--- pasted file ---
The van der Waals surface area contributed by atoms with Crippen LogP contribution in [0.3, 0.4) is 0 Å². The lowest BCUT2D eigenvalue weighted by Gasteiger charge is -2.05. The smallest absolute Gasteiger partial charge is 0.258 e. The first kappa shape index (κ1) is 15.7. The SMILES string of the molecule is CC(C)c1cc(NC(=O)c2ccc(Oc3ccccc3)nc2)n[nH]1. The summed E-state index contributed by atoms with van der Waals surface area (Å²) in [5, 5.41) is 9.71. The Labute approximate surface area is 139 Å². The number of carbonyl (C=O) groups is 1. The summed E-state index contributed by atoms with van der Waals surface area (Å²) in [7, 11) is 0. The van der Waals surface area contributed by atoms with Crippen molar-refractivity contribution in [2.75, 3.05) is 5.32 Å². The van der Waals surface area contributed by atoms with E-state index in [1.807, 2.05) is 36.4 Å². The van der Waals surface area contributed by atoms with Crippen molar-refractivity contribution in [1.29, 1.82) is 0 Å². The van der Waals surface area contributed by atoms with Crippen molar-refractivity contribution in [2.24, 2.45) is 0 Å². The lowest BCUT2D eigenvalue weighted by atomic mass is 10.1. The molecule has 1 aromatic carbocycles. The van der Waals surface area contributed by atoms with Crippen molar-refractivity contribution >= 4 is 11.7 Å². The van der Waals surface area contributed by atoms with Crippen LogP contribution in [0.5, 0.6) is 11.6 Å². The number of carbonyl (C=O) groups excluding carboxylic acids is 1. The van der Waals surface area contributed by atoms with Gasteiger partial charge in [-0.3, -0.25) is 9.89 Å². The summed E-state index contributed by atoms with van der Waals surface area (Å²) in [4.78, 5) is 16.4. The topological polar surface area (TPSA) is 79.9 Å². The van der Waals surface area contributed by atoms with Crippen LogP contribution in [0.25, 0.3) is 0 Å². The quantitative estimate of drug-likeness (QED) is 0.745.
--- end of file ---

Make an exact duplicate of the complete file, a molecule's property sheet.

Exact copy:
The van der Waals surface area contributed by atoms with Crippen LogP contribution in [0.3, 0.4) is 0 Å². The lowest BCUT2D eigenvalue weighted by Gasteiger charge is -2.05. The smallest absolute Gasteiger partial charge is 0.258 e. The first kappa shape index (κ1) is 15.7. The SMILES string of the molecule is CC(C)c1cc(NC(=O)c2ccc(Oc3ccccc3)nc2)n[nH]1. The summed E-state index contributed by atoms with van der Waals surface area (Å²) in [5, 5.41) is 9.71. The Labute approximate surface area is 139 Å². The number of carbonyl (C=O) groups is 1. The summed E-state index contributed by atoms with van der Waals surface area (Å²) in [7, 11) is 0. The van der Waals surface area contributed by atoms with Crippen molar-refractivity contribution in [2.75, 3.05) is 5.32 Å². The van der Waals surface area contributed by atoms with E-state index in [1.807, 2.05) is 36.4 Å². The van der Waals surface area contributed by atoms with Crippen molar-refractivity contribution in [1.29, 1.82) is 0 Å². The van der Waals surface area contributed by atoms with Crippen molar-refractivity contribution in [2.24, 2.45) is 0 Å². The lowest BCUT2D eigenvalue weighted by atomic mass is 10.1. The molecule has 1 aromatic carbocycles. The van der Waals surface area contributed by atoms with Crippen molar-refractivity contribution >= 4 is 11.7 Å². The van der Waals surface area contributed by atoms with Crippen LogP contribution in [0.5, 0.6) is 11.6 Å². The number of carbonyl (C=O) groups excluding carboxylic acids is 1. The van der Waals surface area contributed by atoms with Gasteiger partial charge in [-0.3, -0.25) is 9.89 Å². The summed E-state index contributed by atoms with van der Waals surface area (Å²) in [4.78, 5) is 16.4. The topological polar surface area (TPSA) is 79.9 Å². The van der Waals surface area contributed by atoms with Crippen LogP contribution in [0.25, 0.3) is 0 Å². The quantitative estimate of drug-likeness (QED) is 0.745.